A Wale of a Time - The History of Corduroy and The Newark Overshirt
To coincide with the release of the brand new Admiral Sporting Goods Newark Cord Overshirt, we’ve delved into the history books to discover just where corduroy, a tactile and timeless material, originated.
Surprisingly we have to travel back to the ancient Egyptian city of Al-Fustat in 200 BC to witness the birth of corduroy, albeit in a flatter and slightly less ‘groovey’ form. Situated close to the Nile river (and later swallowed up by Cairo) the city was renowned for producing tough woven fabrics, including a heavy cloth that was woven using a warp of linen thread and weft of thick cotton that was twilled in such a way as to produce a thick pile on one side. Though popular locally for centuries it was during the medieval period that this material became popular elsewhere thanks to Italian merchants introducing the fabric to Western European nobility. Named ‘Fustian’ as a nod to the city in which it originated, ‘Fustian’ was in high demand with the aristocracy who used it to line their gowns and doublets to stay warm, not least of which included our very own King Henry the Eighth.
Given the popularity of corduroy amongst European royalty it's easy to understand the explanation sometimes attributed to its name. Often thought to be from the French ‘corde du roi’ meaning ‘cloth of the king’ the origins actually come from England. The word cord refers to a tufted row of ridges (or wales) in conjunction with Duroy which was a coarse woollen fabric that was popular at the time. Thanks to the Industrial revolution in late 18th Century Manchester, this incredibly expensive material that had previously been worn only by Kings and Queens suddenly became available to the working classes. Produced by the cotton mills of Manchester this warm and sturdy fabric proved perfect attire for hard working folk without central heating. This is also where the term for measuring cord ‘wale’ comes from. An old English word meaning wheel, it was often used in relation to the stripes around a boat or basket. Though with cord it refers to the number of ridges per inch of fabric, so a jumbo cord would have a lower number (e.g. 4 wale) than that of a standard fine cord like our Newark shirt which is 12 wale.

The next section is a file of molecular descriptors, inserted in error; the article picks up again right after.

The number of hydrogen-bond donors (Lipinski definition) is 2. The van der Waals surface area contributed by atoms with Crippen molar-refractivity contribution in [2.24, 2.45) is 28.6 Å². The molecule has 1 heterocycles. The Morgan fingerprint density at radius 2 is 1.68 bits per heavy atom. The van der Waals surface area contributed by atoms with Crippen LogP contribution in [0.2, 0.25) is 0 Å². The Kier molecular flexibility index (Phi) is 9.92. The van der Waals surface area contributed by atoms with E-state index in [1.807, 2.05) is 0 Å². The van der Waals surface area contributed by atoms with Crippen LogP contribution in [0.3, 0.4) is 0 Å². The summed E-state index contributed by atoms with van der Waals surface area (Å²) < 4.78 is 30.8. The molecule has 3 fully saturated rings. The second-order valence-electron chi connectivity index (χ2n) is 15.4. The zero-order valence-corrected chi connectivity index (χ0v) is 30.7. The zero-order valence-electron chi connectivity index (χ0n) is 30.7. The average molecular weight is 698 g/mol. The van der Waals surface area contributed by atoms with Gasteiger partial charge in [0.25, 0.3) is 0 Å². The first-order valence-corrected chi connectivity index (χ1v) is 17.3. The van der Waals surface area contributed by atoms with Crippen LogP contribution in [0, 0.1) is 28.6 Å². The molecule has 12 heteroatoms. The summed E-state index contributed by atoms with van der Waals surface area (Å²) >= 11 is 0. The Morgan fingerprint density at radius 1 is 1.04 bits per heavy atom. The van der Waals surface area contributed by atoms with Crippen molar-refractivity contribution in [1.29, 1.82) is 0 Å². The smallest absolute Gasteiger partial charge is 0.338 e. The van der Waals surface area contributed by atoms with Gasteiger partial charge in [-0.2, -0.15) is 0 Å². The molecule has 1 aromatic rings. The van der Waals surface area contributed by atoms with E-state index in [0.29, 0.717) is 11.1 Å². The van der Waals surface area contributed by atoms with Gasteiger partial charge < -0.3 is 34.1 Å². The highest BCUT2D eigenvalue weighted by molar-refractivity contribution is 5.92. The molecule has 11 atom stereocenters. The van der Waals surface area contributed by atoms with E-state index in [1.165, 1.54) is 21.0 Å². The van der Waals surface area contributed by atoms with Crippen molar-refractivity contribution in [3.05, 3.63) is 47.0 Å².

Still referred to as ‘Manchester cloth’ throughout the Western world, the many charms of corduroy were rediscovered in the second half of the twentieth century. From Sixties Ivy League students and movie stars in the USA to British yuppies and football casuals in the Eighties, cord had once again become synonymous with luxury and fashion. Whilst its practical workwear roots also held sway with counter cultural groups such as CND and the Hippy movement. Which brings us bang up to date with corduroy now being one of the most highly revered and fashionable fabrics out there, having been embraced by the biggest couture houses to the coolest streetwear brands. Though when a fabric looks as good as it feels, it's no wonder that corduroy has been so popular around the world for over two thousand years.
The Newark Overshirt Details
12 Wale Corduroy
300gsm 100% Cotton
Elasticated Cuff Opening
Concealed Placket with YKK Zip and Buttons
Words by Neil Summers